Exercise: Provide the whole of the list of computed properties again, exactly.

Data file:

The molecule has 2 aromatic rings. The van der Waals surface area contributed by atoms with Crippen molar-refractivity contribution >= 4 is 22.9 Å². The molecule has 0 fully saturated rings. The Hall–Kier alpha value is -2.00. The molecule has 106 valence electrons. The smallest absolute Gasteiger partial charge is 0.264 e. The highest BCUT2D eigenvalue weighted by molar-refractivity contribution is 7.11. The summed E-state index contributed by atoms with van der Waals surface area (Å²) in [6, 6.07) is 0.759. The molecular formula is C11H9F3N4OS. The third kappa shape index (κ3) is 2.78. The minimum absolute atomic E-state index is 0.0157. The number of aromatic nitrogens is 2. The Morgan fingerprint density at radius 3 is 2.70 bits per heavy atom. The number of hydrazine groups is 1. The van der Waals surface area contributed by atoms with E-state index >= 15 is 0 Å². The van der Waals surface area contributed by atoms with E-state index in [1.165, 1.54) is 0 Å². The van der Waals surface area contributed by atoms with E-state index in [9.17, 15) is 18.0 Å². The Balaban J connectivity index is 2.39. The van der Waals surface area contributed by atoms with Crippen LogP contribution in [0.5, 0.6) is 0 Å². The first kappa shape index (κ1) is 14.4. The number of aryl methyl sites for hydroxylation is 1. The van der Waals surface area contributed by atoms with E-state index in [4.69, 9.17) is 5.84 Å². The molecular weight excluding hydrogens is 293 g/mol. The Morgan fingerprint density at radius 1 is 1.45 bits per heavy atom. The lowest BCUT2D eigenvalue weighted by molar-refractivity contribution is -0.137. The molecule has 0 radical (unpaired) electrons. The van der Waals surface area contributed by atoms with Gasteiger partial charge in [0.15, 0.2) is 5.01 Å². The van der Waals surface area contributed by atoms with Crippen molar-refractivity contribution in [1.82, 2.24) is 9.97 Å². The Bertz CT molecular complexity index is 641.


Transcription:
The molecule has 2 aromatic rings. The van der Waals surface area contributed by atoms with Crippen molar-refractivity contribution >= 4 is 22.9 Å². The molecule has 0 fully saturated rings. The Hall–Kier alpha value is -2.00. The molecule has 106 valence electrons. The smallest absolute Gasteiger partial charge is 0.264 e. The highest BCUT2D eigenvalue weighted by molar-refractivity contribution is 7.11. The summed E-state index contributed by atoms with van der Waals surface area (Å²) in [6, 6.07) is 0.759. The molecular formula is C11H9F3N4OS. The third kappa shape index (κ3) is 2.78. The minimum absolute atomic E-state index is 0.0157. The number of aromatic nitrogens is 2. The Morgan fingerprint density at radius 3 is 2.70 bits per heavy atom. The number of hydrazine groups is 1. The van der Waals surface area contributed by atoms with E-state index >= 15 is 0 Å². The van der Waals surface area contributed by atoms with E-state index in [1.165, 1.54) is 0 Å². The van der Waals surface area contributed by atoms with E-state index in [9.17, 15) is 18.0 Å². The Balaban J connectivity index is 2.39. The van der Waals surface area contributed by atoms with Crippen LogP contribution in [0.5, 0.6) is 0 Å². The first kappa shape index (κ1) is 14.4. The number of aryl methyl sites for hydroxylation is 1. The van der Waals surface area contributed by atoms with E-state index in [4.69, 9.17) is 5.84 Å². The molecular weight excluding hydrogens is 293 g/mol. The Morgan fingerprint density at radius 1 is 1.45 bits per heavy atom. The lowest BCUT2D eigenvalue weighted by molar-refractivity contribution is -0.137. The molecule has 0 radical (unpaired) electrons. The van der Waals surface area contributed by atoms with Gasteiger partial charge in [0.15, 0.2) is 5.01 Å². The van der Waals surface area contributed by atoms with Crippen molar-refractivity contribution in [1.82, 2.24) is 9.97 Å². The Bertz CT molecular complexity index is 641.